NASA officials have again postponed the launch of the shuttle Atlantis on a final mission to repair and upgrade the Hubble Space Telescope.
The delay, from February to at least May, means astronomers will have to wait three months more before two of Hubble's key scientific instruments can be used again.
Engineers told Hubble managers they need more time to inspect and test the 18-year-old hardware that will replace a science data computer that failed on Sept. 27, and to train astronauts and build the tools they need to install it.
"Our plan is to try to have it ready to ship to Kennedy [Space Center] in the April-ish time frame, so that it would support a May-ish-type launch," said Preston Burch, the Hubble manager at the Goddard Space Flight Center in Greenbelt.
Despite what he described as "a little difficulty" getting the spare computer up and running after 18 1/2 years on the shelf, "we have a lot of confidence in it right now." But more work is needed. The delay is costing NASA $10 million a month
The failure last month of the on-board computer shut down most observations with Hubble's remaining instruments until engineers managed to diagnose the problem and switch the work to a backup system.
The backup began working this week, and the Wide Field Planetary Camera 2 sent back new images of a pair of interacting galaxies that are designated as Arp 147. But NASA wants to replace the entire science data computer so Hubble will again have both primary and backup capacity for as long as possible.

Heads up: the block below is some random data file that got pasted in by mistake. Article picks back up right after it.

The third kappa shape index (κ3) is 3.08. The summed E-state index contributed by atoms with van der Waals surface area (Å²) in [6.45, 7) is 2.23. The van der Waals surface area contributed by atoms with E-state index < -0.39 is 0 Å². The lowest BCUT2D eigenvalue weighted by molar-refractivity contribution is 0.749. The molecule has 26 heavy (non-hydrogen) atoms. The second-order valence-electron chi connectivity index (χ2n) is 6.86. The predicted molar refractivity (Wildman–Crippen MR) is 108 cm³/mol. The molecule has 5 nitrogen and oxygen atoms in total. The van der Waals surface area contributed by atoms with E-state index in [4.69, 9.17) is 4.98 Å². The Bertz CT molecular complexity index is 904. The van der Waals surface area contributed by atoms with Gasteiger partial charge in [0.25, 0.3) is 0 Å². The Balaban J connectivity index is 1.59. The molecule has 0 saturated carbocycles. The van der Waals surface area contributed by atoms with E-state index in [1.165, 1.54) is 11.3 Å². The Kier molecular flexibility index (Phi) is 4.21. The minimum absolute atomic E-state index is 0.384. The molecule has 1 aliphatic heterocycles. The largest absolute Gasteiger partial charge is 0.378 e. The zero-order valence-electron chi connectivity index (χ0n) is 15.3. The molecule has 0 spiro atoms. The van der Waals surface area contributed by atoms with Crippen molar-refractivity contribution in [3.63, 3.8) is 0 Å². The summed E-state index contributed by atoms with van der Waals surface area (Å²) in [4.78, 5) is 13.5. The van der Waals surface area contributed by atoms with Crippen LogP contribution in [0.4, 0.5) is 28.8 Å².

In the meantime, the telescope's Advanced Camera for Surveys and its Space Telescope Imaging Spectrograph remain idle after breakdowns in 2004 and 2007. Astronauts are scheduled to fix both.
They also expect to install two new instruments and replace batteries and gyroscopes in an effort to extend Hubble's useful life.
Hundreds of Marylanders work to support the observatory or use it for their astronomy and astrophysics research.
They manage Hubble science operations from the Space Telescope Science Institute in Baltimore, and control the spacecraft from the Goddard Space Flight Center in Greenbelt.
The institute's director, Matt Mountain, said the added delay was "a disappointment." There are two more shuttle flights scheduled before the Hubble mission can launch, and there is always a risk that an accident would dash hopes for Hubble repairs.
"On the other hand, we're pleased NASA is taking this so seriously," he said.
Astronauts have not visited Hubble since 2002. The fifth and final servicing mission to Hubble was scheduled for 2004, but was canceled after the loss of the shuttle Columbia and its crew in 2003.